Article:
My Campaign For Mayor
Originally posted on Half an Hour, March 14, 2010.
In October of 1995 I ran for Mayor of Brandon (Manitoba, Canada). The fact that I had lived in the city for only ten months made the gesture a little audacious; the fact that the incumbent mayor was running unopposed made it necessary.
Yes, folks, my campaign headquarters was the local pub, the Double Decker. This is my candidacy announcement press conference. I am visible at the very top of
Right from the get-go I knew I was in for a tough run. The incumbant was very conservative, the city's newspaper was very conservative, and quite naturally each tried to portray me as a wide-eyed radical. Pictured right, the Brandon Sun's obviously unbiased photograph...
From the Brandon Sun. The announcement in the bar left an image too obvious to overlook. But, dammit, my head does not look like a Christmas tree.
My candidacy prompted another candidate to run, a university student who went by the name of Gorf. Though I was happy to see an additional face, he detracted a bit from my own campaign and we split the protest vote. There he is, pictured left. I am in the centre and incumbant Rick Borotsik is at the right.
Here I am at the same forum addressing an audience of about 500 or so people. Brandon's one electorial forum is sponsored by the Chamber of Commerce (I know there's only one because I lived in the city through three elections) and held at the Royal Oak Inn. Borotsik, lower middle, looking bored (ah the skills of the career politician), is clearly the focus of this newspaper shot.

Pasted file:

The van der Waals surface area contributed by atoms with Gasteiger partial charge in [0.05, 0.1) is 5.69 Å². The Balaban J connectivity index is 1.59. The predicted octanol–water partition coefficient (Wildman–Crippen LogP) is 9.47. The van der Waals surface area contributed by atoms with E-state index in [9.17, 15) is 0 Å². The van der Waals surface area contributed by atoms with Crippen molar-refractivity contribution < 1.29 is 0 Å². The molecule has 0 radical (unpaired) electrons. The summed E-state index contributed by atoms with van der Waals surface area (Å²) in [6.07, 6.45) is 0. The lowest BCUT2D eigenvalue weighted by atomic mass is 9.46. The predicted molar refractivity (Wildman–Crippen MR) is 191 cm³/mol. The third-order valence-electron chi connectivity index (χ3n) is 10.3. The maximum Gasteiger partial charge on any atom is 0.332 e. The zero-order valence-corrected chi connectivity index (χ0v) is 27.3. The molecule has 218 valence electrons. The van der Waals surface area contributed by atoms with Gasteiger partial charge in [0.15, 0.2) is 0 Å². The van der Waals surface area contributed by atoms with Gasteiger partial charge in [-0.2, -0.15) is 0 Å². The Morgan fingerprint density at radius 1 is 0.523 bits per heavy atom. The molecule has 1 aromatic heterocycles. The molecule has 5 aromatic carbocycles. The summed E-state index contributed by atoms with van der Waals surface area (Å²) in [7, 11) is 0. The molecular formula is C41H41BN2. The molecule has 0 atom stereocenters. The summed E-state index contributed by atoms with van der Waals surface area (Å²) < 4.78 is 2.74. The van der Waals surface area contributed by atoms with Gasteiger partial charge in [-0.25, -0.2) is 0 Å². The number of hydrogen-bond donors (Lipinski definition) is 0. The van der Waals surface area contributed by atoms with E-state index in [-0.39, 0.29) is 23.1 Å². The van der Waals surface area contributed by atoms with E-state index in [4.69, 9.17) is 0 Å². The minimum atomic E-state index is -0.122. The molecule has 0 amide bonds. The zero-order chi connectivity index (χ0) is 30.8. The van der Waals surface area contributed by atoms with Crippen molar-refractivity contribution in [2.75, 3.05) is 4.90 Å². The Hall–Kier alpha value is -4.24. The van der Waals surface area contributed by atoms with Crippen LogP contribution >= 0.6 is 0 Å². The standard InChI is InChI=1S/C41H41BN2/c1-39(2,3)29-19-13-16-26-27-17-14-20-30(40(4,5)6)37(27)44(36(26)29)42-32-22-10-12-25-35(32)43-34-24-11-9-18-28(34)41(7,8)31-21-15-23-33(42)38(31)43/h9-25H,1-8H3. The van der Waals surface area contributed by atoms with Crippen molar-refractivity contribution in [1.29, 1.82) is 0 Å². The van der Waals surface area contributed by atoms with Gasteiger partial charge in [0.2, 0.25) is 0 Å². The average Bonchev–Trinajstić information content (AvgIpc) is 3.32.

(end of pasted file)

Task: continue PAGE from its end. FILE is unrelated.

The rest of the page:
The Brandon Sun's cartoonist depicts the forum. Gorf has a bag over his head because of his reluctance to be photographed. For my efforts - proposing a virtual city hall and plugging Brandon into the technology industry - I am caricatured on television. Oh well.
Ooo yeah, it's the love connection...
All good things come to an end, and the end came with a thud election day with
the result that I got 1600 votes, about eleven percent of the poll. It's funny - I had never really expected to win the election, and went into the pub election night knowing I would be sent down to defeat, but when the actual moment arrived, there was no escaping that sad feeling in the pit of my stomach. I've run in elections before, won some and lost some, and losing is always the same, no matter how faint the hope. It's tough.
(Originally posted in 2001)
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